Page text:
at

ian

seal PSHE



Harbados <

THURSDAY, DE R

IRAN SENDS ULTIMA’

Decision Demanded | -—
Within Ten Days

TEHERAN, Dec. 12

Prime Minister Mohammed Mossadegh sent an ultima-
tum to companies in 36 countries to-day to decide within
10 days whether they Wantéd to buy Iranian oil or forfeit
privileges offered by Iran to former customers of the Anglo-
Iranian Oil Company.

Vice Premier, Hosein Fatemi said that the message was
sént to 12 embassies and 24 legations in Teheran, including
those of Russia and the Soviet satellite states to make sure

all possible customers were included.
Faiemi said that although time
limits on the previous notices had



ESTABLISHED 1895



epee ee

Sth Airforce
Planes Make
508 Sorties

In Effective Raids

8TH ARMY H. Q. Korea,
















; . 12,
Eee ki ier te oa NEW SESSION A: iit, hives - aniseed
“show an excess of goodwill”. He| OF LEGISLATURE decided that what had been

said that after the expiration of
the ultimatum Iran reserved the
tight to sell oil to anyone she chose

A clause in Iran’s oi} national-
ization law Offers former oil cus-
tomers purchase privileges and

reported as a new straight-winged
Red jet fighter sighted near Ari-
Won was instead a South African
F. 80,

He said that Far-East Airforce
B.29’s sprinkled 280 quarter ton

OPENS DEC. 18

IT IS notified for general
information that His Excel-
lency the Governor will open
the new Session of the Legis-

lature at 10 a.m. on Tuesday, air-bursting bombs over Com-

priorities. the 18th of December, in the munist troop concentrations last
Fatemi also revealed changes in Legislative Council Chamber. night.

the cabinet as a preliminary to the Owing to the limited accom- Warplanes took to the air

forthcoming national elections. modation in the Legislative tatay, ‘while intermittent snow

Meanwhile Iran’s Moslem Council Chamber, admission to showers were reported over the

leader, Seyed Abolg Hassim Kash- the Ceremony will be by front, Off the coast, naval units
ani oP to the publie over ticket. now bolstered again by the
Radi

to make Thursday
a holiday firstly, asa sign of
protest against Mossadegh’s op-
position in the Majlis and, sec-
ondly as an expression of hatred
and disgust against British in-
trigues to overthrow the present

Valley Forge were credited with
the destruction of Red
tions

Destroyers continued to lob
their five inch shells at artillery

and supply installation’ along the
coast.



installa-

Agreement On
European Army

ia ee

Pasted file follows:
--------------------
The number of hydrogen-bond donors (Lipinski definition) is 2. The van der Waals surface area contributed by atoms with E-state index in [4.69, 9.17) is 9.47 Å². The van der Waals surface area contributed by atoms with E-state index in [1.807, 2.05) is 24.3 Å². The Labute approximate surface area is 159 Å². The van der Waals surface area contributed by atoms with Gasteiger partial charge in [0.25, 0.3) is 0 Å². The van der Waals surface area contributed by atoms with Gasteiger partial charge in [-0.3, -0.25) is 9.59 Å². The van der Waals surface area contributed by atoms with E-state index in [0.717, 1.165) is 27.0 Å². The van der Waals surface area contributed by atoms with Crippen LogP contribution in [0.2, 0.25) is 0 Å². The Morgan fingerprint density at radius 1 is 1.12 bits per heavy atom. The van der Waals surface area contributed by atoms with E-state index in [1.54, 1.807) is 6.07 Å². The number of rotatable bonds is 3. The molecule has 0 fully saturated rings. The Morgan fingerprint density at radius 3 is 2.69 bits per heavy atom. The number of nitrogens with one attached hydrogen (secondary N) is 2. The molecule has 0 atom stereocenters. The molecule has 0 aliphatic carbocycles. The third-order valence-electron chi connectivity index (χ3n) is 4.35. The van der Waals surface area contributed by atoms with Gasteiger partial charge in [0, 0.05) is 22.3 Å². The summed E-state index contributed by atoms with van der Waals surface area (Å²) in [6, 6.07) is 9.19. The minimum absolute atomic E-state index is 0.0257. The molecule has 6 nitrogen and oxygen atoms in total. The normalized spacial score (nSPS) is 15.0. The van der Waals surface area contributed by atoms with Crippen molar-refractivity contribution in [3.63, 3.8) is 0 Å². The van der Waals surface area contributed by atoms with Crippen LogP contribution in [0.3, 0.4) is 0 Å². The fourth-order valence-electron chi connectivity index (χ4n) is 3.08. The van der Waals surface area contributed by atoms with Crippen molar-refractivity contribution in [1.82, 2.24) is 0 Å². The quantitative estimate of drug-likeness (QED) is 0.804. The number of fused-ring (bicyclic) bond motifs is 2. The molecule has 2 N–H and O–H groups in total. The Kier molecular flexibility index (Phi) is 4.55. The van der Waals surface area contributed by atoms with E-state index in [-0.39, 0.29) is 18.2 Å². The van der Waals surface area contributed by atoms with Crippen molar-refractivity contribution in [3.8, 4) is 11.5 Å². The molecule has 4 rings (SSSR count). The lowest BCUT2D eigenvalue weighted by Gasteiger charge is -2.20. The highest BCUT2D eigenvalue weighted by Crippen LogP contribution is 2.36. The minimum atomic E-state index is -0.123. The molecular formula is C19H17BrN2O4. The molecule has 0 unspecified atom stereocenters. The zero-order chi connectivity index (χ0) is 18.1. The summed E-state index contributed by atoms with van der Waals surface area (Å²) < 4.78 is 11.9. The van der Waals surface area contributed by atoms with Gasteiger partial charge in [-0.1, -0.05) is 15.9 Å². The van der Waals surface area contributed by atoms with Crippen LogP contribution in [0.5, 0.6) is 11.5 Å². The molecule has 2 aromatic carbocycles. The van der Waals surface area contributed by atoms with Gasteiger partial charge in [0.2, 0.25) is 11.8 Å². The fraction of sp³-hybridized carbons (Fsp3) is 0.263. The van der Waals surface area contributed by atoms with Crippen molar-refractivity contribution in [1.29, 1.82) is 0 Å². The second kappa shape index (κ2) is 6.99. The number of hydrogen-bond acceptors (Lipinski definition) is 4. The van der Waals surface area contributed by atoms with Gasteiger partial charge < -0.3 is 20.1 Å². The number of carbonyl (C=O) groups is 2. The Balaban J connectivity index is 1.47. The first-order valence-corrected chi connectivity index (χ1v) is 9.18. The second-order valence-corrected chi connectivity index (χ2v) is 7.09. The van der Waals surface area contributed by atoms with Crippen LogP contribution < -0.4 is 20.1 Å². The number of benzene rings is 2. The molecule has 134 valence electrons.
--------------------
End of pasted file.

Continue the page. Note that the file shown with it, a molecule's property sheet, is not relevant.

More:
The following details were
“an om unconfirmed _re- Seems Hopefi ul — ne of a air fight =
orts that some religious leaders etween ifth irforce jets r
pi opposed Kashani had taken STRASBOURG, Dec. 12, | and Communist M.ILG. 15’s in mage

The conference of
European Foreign Ministers on
the Eur nh Army, which ended
here early today, brought definite
improvement in the opinion of
many here on the chances of an
agreement on the European Army.

Delegates to the European Con-
sultative Assembly, which closed
its winter session here on Tuesday,
admitted that the Ministers’

i ; _|failure to agree how the Army
sigan oer nie ee dis- would be financed is still an im.
armament depeument by rejecting, Portant obstacle in the way of
for the fourth time in months,| establishing it.

_| One delegate said, “but the fact
tg Dg Mah nee that they achieved a. measure o:
armiMélits and atowid bombs agreement on the authority, which
The Soviet F Minister |28 to control European Defense
Andrel Vyaneday, aeuweres in| against communism makes for the
the 60-member Unita id Nations’ ae of the atmosphere.
Political Co ttee what ap- There is no longer that feeling
gant a to of despair which many people had
pene ey ie as e grace a week ago that the Army would
It was Vyshinsky who last Bt OMe Ente Desny.
month announced that he had
laughed all night at Western pro-j;
posals because he said they were
so “ludicrous.”—U.P.

J’caGom. End Study
Of Rance Report

(From Our Own Correspondent)

“sanctuary” in Teheana the big ie)

Shah Mosque, in support of anti-

Russia Blasts Last
Hopes Of Agreement

On Disarmament

PARIS, Dee. 12.

which two M.1.Gs were probably
destroyed and two more dam-
aged,

Shortly after noon on Tuesday,
26 Sabre jets observed 50 M.1.Gs
and encountered 30 of them over
Sinanju. One of that number was
reported “probably destroyed”.

Haze and fog closed over North
Korea, but Fifth Airforce fighter
planes and bombers flew 508
fffeciive sorties nevertheless.

One F-80 Shooting Star crashed
and burned over Communist ter~
ritory during the day, with no
chance of the pilot’s survival.

In one of the most effective
strikes of the day, 18 Fifth Air-
toree F. 51 Mustangs struck at
Red troops’ artillery and supply
position behind Communist lines,
destroying eight artillery pieces,
damaging a rail bridge and inflict-
ing approximately 50 Red casual-
ties.

The Fifth Airforce claimed as
destroyed or damaged by 6.50 p.m.
today, 158 buildings, 6 rail cars
13 field pieces, 8 anti-aircraft
positions, 15 bunkers and 52 troops
casualties.—U.P.

“Give Us Unity Or
Give Us Death”

PUSAN, Korea, Dec. 12.
Thirty thousand South Koreans



—U.P.



CANADA’S PREMIER
WAS A SPIRITUALIST

TORONTO, Dec. 12.

The late Prime Minister W. L.
Mackenzie King practised spiritu-
alism for 25 years according to
the current issue of MaClean’s
KINGSTON, J’ca Dec. 12. magazine. The publication said

A Joint Committee of the/King communicated with such
Jamaica Legislature has complet- persons as his mother and Frank-
po lg Phy Pw gel 6 co Roosevelt after their shouting “Give Us Unity Or Giva
Popo » s ath” paraded e streets 0

now been drafted for transmission} He claimed that the close as-' this temporary capital against



THE POLICE will have two







13, 1951

Police Cars Fitted With
Radio Telephones Will
Assist At Elections